Most of the site for a proposed fire station for Masiphumelele will now be used for high-density formal housing for the community.
Mayor Patricia de Lille made this announcement last Thursday while visiting the township with public protector Busisiwe Mkhwebane and South African Human Rights Commissioner Chris Nissen.
Ms De Lille said 87% of the proposed fire station site on Solole Farm would now be used for housing. This after community leaders said they had belatedly learnt that the City wanted to use one third of that land – bought in 2004 for GAP housing – for the fire station.
GAP housing is for those who earn between R3 501 and
R15 000, which is too much for a subsidy but too little to qualify for a bond (“Fire station uproar”, Echo, August 31).
Ms De Lille and Ms Mkhwebane are now set to sign an agreement on the delivery of basic services for the township, after the City’s legal team has had a look at it.
Ms De Lille said the public protector would be sent weekly progress reports.
The City would also resubmit an application – previously rejected by the provincial Department of Environmental Affairs and Development Planning – for housing on a further section of the Phase 4 project for 1000 serviced sites on erf 5131.
Masiphumelele community leader Dumisani Nhlapo complained that last week’s visit by the mayor and public protector had been unexpected and he had only just managed to make it in time to hear the mayor speak.
“We were surprised when the mayor and the public protector arrived in Masiphumelele and we feel that we should have been informed of this by the City. This agreement means nothing if the City continues to exclude us from the process,” he said.
However, community leaders listened to both parties and agreed to have the office of the public protector act as a mediator, after the community rejected a City-appointed one.
But Mr Nhlapo said the mayor had dismissed his questions on portable toilets and other issues saying she had to attend a funeral.
“I was furious at the claims made by the City that we said we don’t need portable toilets,” he said. “We just want them to respect us and keep us informed.”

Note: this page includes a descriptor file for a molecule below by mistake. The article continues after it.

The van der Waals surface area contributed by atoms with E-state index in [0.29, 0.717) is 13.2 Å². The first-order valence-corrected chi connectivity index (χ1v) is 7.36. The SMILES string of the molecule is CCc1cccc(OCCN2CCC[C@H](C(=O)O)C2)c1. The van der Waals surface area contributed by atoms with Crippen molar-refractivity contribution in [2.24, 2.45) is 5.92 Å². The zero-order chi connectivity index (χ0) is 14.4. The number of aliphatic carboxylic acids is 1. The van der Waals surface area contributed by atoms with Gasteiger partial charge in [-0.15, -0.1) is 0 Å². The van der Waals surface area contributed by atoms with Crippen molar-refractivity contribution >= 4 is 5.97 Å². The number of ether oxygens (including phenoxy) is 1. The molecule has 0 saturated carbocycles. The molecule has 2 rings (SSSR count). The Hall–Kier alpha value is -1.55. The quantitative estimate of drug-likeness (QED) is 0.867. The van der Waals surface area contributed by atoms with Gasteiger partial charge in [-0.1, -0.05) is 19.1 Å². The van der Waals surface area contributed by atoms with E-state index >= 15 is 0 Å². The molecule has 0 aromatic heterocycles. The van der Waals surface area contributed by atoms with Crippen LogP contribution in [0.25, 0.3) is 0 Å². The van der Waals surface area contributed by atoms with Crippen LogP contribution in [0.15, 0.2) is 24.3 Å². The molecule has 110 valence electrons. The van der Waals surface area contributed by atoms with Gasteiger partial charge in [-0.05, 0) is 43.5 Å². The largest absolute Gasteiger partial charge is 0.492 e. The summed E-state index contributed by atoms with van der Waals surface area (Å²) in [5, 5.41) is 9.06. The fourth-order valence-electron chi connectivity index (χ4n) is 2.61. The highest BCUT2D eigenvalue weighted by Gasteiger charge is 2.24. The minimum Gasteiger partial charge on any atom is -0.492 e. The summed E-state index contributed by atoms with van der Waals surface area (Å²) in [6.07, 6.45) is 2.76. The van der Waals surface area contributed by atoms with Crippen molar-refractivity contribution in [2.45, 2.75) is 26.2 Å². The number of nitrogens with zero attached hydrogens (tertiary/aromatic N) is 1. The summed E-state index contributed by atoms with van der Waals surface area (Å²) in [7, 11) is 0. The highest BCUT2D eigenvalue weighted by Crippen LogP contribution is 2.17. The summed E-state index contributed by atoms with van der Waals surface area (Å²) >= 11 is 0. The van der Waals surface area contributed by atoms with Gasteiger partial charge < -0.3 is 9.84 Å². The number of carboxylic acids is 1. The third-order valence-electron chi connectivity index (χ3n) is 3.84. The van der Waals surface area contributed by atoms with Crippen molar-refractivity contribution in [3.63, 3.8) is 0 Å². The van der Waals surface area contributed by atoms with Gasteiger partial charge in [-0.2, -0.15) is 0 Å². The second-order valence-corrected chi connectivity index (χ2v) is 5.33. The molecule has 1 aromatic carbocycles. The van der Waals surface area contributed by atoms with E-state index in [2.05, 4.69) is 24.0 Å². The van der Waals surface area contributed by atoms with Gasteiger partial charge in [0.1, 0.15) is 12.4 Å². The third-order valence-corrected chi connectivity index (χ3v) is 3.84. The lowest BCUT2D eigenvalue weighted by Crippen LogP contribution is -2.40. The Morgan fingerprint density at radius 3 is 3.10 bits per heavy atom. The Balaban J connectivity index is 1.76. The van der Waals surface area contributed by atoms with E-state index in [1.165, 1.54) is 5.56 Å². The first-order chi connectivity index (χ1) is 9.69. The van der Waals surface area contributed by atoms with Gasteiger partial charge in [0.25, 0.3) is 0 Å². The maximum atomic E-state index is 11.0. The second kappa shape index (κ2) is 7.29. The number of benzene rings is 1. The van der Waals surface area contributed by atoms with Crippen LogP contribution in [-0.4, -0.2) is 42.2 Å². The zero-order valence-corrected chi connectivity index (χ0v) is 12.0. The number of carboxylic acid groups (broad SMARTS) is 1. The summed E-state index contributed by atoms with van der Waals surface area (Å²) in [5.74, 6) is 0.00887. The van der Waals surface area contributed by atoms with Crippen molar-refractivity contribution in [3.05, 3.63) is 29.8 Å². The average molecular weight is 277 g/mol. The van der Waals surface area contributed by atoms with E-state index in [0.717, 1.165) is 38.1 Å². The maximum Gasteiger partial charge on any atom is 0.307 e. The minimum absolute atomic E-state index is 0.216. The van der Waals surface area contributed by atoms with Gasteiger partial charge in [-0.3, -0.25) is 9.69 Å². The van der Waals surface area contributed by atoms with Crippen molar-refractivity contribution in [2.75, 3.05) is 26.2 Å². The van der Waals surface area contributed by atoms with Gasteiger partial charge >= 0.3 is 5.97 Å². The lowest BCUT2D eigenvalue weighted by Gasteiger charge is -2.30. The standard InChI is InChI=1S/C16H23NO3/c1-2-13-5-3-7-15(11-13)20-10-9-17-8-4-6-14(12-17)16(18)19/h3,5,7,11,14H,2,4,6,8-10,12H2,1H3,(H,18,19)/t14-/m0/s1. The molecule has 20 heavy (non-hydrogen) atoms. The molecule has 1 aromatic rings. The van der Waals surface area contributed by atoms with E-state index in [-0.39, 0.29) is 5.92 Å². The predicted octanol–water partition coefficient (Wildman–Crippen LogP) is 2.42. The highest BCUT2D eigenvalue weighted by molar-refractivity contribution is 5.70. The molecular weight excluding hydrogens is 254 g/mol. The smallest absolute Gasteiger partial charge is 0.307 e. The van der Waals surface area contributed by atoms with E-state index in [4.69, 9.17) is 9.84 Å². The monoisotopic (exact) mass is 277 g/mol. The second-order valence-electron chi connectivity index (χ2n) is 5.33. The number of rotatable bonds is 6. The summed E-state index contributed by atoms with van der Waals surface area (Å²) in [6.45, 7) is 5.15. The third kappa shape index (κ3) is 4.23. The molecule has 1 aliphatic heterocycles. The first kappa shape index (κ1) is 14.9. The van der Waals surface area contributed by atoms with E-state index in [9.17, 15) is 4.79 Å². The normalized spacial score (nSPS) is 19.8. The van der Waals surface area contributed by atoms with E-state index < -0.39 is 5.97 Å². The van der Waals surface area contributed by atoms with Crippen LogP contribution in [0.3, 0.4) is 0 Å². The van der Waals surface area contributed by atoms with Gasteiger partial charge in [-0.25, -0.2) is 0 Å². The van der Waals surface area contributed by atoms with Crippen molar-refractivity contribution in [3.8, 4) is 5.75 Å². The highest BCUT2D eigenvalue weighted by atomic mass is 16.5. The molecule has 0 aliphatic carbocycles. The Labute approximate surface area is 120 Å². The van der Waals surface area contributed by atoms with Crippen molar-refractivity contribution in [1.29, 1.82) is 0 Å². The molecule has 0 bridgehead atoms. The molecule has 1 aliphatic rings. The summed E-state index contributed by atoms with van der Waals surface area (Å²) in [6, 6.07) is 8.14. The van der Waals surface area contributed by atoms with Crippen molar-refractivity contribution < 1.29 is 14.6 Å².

But Zara Nicholson, the mayor’s spokeswoman, said Ms De Lille had answered as many questions as she could before leaving for the funeral.
“The ward councillor was also present to assist in answering any other questions that were asked after the mayor left,” Ms Nicholson said.
It was Ms Mkhwebane’s second visit to Masiphumelele and she wanted a progress report from the City on what it was doing to improve living conditions in the township.
Apart from the fire station debacle, the community has accused the City of ignoring a directive by provincial government’s director of environmental law enforcement, Dr Eshaam Palmer, to clean up Masiphumelele, where many residents use buckets to dispose of their sewage into open canals because of inadequate sanitation.
A second directive was issued in July after Dr Palmer visited the area (“Steps to keep Masi clean,” Echo August 31).
Activist Rosemary Milbank said the mayor’s announcement was a victory for Masiphumelele residents but much still needed to be done. However, she was glad for the attention now brought to bear on the township by
the public protector, the Human Rights Commissioner and the director of environmental enforcement.
The public protector’s office did not respond to our questions by deadline.
IN A BOX
The City of Cape Town says it is spending R1 million every three months on cleaning services in Masiphumelele.
The City said it had unblocked sewer lines more than once between August 20 and 24 and regularly repaired taps and unblocked toilets. Nineteen Expanded Public Works Programme (EPWP) workers were cleaning the canals seven days a week, and machines were were also used for this.
There were 21 EPWP janitors and two supervisors responsible for cleaning more than 220 full-flush toilets in the area.
The City said it also planned to spend R2.5 million to build wash houses, set for completion in January 2018.